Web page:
No great spy tale is complete without a love angle.
It's as if spies need something to rely on, as their daily lives are defined by subterfuge.
When the tale of Edward Snowden's heroism/treason (delete as appropriate) came to light, the love angle was bathed in pain.
It was said (allegedly even by her father) that his dancer girlfriend, Lindsay Mills, had been abandoned in Hawaii while Snowden sought fame/refuge (delete as appropriate).
Last night, however, love's labor was found to be still alive in the land of the kolkhoz. The premiere of a new Snowden documentary, "Citizenfour," revealed that far from being abandoned, Mills is now living with her man in Moscow (and it also apparently confirms that there's a second leaker).
As The Intercept reports, the movie, made by its co-founding editor Laura Poitras, reveals that Snowden "is now living in domestic bliss." Yes, in Moscow, where he .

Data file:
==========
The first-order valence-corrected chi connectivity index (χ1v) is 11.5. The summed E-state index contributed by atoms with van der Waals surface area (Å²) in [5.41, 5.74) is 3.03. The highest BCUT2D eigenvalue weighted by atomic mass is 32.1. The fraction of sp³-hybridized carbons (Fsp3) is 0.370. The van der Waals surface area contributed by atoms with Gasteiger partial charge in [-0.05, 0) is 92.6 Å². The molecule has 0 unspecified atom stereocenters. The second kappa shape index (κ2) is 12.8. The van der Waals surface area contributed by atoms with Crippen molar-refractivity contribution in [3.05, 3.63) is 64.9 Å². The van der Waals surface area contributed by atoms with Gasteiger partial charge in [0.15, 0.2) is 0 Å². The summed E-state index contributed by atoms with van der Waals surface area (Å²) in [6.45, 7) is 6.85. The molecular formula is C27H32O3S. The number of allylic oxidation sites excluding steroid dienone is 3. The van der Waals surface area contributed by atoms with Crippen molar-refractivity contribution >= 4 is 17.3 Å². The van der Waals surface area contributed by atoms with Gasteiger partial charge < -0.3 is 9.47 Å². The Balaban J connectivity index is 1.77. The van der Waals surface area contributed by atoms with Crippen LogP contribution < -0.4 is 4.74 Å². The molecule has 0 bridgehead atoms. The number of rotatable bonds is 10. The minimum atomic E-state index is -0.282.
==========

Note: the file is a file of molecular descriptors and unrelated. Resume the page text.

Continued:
I know that Moscow and bliss haven't often been two words that adorn the same sentence. Unless that sentence happens to be "Moscow is bliss for only a few."
Somehow, the concept of Moscow -- especially in spy movies -- offers ruthlessness and foreboding, rather than pelmeni and canoodling.
But if a woman has truly given up the serenity and beauty of Hawaii for the chill and gilded austerity, one can only admire such a level of love.
In these days of instant virtual contact, lovers are sometimes reluctant to move 10 miles to be with their lovers. Cross-country relationships offer all the perils of a fractious, shoe-banging UN summit.
So if Mills was prepared to take her heart into her hands and be guided by it, who will not be moved?
Snowden told The Guardian of the movie: "I hope people won't see this as a story about heroism. It's actually a story about what ordinary people can do in extraordinary circumstances."
Moving to Moscow to be with your man, whose life is likely threatened, is extraordinary.
"Citizenfour" opens in movie theaters October 24. I wonder which parts will make people weep the most.